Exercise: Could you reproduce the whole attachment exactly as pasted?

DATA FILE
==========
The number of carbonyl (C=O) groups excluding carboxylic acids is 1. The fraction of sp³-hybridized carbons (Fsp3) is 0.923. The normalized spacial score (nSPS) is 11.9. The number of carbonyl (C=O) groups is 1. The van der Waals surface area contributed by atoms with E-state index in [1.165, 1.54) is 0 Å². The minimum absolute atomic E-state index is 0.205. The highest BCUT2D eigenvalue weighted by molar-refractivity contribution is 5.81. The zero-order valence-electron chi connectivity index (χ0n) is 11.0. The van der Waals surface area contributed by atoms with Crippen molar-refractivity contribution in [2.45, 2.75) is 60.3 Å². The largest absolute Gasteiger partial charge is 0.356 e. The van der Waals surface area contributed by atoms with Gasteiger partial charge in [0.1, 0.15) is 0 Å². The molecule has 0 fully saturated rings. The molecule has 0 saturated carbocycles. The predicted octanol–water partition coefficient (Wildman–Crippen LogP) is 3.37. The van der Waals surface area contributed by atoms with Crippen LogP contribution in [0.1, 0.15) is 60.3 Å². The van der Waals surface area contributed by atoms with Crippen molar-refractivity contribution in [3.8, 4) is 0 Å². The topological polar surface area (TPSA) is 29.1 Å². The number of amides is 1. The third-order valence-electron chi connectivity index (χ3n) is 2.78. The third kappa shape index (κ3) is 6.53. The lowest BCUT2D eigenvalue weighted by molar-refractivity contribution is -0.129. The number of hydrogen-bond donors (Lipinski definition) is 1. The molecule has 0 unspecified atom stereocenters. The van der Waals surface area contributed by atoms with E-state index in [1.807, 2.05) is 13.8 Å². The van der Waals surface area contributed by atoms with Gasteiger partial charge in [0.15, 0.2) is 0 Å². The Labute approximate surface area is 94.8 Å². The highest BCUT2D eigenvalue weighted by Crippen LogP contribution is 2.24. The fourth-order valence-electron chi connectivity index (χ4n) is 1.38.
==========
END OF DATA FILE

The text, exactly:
The number of carbonyl (C=O) groups excluding carboxylic acids is 1. The fraction of sp³-hybridized carbons (Fsp3) is 0.923. The normalized spacial score (nSPS) is 11.9. The number of carbonyl (C=O) groups is 1. The van der Waals surface area contributed by atoms with E-state index in [1.165, 1.54) is 0 Å². The minimum absolute atomic E-state index is 0.205. The highest BCUT2D eigenvalue weighted by molar-refractivity contribution is 5.81. The zero-order valence-electron chi connectivity index (χ0n) is 11.0. The van der Waals surface area contributed by atoms with Crippen molar-refractivity contribution in [2.45, 2.75) is 60.3 Å². The largest absolute Gasteiger partial charge is 0.356 e. The van der Waals surface area contributed by atoms with Gasteiger partial charge in [0.1, 0.15) is 0 Å². The molecule has 0 fully saturated rings. The molecule has 0 saturated carbocycles. The predicted octanol–water partition coefficient (Wildman–Crippen LogP) is 3.37. The van der Waals surface area contributed by atoms with Crippen LogP contribution in [0.1, 0.15) is 60.3 Å². The van der Waals surface area contributed by atoms with Crippen molar-refractivity contribution in [3.8, 4) is 0 Å². The topological polar surface area (TPSA) is 29.1 Å². The number of amides is 1. The third-order valence-electron chi connectivity index (χ3n) is 2.78. The third kappa shape index (κ3) is 6.53. The lowest BCUT2D eigenvalue weighted by molar-refractivity contribution is -0.129. The number of hydrogen-bond donors (Lipinski definition) is 1. The molecule has 0 unspecified atom stereocenters. The van der Waals surface area contributed by atoms with E-state index in [1.807, 2.05) is 13.8 Å². The van der Waals surface area contributed by atoms with Gasteiger partial charge in [0.15, 0.2) is 0 Å². The Labute approximate surface area is 94.8 Å². The highest BCUT2D eigenvalue weighted by Crippen LogP contribution is 2.24. The fourth-order valence-electron chi connectivity index (χ4n) is 1.38.